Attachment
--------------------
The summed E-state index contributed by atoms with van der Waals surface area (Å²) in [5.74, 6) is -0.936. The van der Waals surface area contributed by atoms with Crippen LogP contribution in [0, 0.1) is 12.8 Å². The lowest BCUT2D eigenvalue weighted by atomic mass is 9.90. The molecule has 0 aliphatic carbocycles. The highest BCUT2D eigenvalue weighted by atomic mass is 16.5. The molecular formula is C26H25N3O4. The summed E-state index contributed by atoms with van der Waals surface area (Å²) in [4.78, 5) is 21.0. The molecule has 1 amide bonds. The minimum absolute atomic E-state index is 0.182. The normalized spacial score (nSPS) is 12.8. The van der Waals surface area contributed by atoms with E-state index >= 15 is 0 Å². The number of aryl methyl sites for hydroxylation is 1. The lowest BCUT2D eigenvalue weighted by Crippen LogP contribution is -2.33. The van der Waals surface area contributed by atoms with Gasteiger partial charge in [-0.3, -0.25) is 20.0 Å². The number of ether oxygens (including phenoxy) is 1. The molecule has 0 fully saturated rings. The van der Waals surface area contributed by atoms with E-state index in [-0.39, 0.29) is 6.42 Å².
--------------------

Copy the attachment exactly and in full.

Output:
The summed E-state index contributed by atoms with van der Waals surface area (Å²) in [5.74, 6) is -0.936. The van der Waals surface area contributed by atoms with Crippen LogP contribution in [0, 0.1) is 12.8 Å². The lowest BCUT2D eigenvalue weighted by atomic mass is 9.90. The molecule has 0 aliphatic carbocycles. The highest BCUT2D eigenvalue weighted by atomic mass is 16.5. The molecular formula is C26H25N3O4. The summed E-state index contributed by atoms with van der Waals surface area (Å²) in [4.78, 5) is 21.0. The molecule has 1 amide bonds. The minimum absolute atomic E-state index is 0.182. The normalized spacial score (nSPS) is 12.8. The van der Waals surface area contributed by atoms with E-state index >= 15 is 0 Å². The number of aryl methyl sites for hydroxylation is 1. The lowest BCUT2D eigenvalue weighted by Crippen LogP contribution is -2.33. The van der Waals surface area contributed by atoms with Gasteiger partial charge in [-0.3, -0.25) is 20.0 Å². The number of ether oxygens (including phenoxy) is 1. The molecule has 0 fully saturated rings. The van der Waals surface area contributed by atoms with E-state index in [-0.39, 0.29) is 6.42 Å².